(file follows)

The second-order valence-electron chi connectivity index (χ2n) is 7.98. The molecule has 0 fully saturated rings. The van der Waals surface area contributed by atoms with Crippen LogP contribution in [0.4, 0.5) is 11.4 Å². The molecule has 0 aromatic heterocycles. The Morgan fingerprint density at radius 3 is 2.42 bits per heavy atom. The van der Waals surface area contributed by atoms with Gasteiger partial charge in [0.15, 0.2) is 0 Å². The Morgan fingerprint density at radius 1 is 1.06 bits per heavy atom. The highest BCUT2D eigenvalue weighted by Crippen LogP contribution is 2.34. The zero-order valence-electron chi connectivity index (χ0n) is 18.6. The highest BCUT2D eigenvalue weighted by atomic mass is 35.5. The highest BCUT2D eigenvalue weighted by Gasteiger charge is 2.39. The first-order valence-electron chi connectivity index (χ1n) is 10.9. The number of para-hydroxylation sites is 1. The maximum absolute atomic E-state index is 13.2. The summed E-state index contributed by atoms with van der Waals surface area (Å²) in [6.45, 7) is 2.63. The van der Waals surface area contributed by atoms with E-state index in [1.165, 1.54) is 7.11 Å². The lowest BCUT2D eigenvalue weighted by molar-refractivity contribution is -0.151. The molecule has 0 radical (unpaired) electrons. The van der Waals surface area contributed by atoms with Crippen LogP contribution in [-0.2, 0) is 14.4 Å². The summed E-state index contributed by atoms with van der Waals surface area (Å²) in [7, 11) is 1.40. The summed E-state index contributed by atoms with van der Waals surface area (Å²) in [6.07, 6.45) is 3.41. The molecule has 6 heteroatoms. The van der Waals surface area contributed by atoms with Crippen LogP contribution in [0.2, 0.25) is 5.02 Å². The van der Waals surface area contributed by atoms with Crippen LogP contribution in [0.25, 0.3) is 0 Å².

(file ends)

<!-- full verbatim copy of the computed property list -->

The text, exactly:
The second-order valence-electron chi connectivity index (χ2n) is 7.98. The molecule has 0 fully saturated rings. The van der Waals surface area contributed by atoms with Crippen LogP contribution in [0.4, 0.5) is 11.4 Å². The molecule has 0 aromatic heterocycles. The Morgan fingerprint density at radius 3 is 2.42 bits per heavy atom. The van der Waals surface area contributed by atoms with Gasteiger partial charge in [0.15, 0.2) is 0 Å². The Morgan fingerprint density at radius 1 is 1.06 bits per heavy atom. The highest BCUT2D eigenvalue weighted by Crippen LogP contribution is 2.34. The zero-order valence-electron chi connectivity index (χ0n) is 18.6. The highest BCUT2D eigenvalue weighted by atomic mass is 35.5. The highest BCUT2D eigenvalue weighted by Gasteiger charge is 2.39. The first-order valence-electron chi connectivity index (χ1n) is 10.9. The number of para-hydroxylation sites is 1. The maximum absolute atomic E-state index is 13.2. The summed E-state index contributed by atoms with van der Waals surface area (Å²) in [6.45, 7) is 2.63. The van der Waals surface area contributed by atoms with E-state index in [1.165, 1.54) is 7.11 Å². The lowest BCUT2D eigenvalue weighted by molar-refractivity contribution is -0.151. The molecule has 0 radical (unpaired) electrons. The van der Waals surface area contributed by atoms with Crippen LogP contribution in [-0.2, 0) is 14.4 Å². The summed E-state index contributed by atoms with van der Waals surface area (Å²) in [7, 11) is 1.40. The summed E-state index contributed by atoms with van der Waals surface area (Å²) in [6.07, 6.45) is 3.41. The molecule has 6 heteroatoms. The van der Waals surface area contributed by atoms with Crippen LogP contribution in [0.2, 0.25) is 5.02 Å². The van der Waals surface area contributed by atoms with Crippen LogP contribution in [0.25, 0.3) is 0 Å².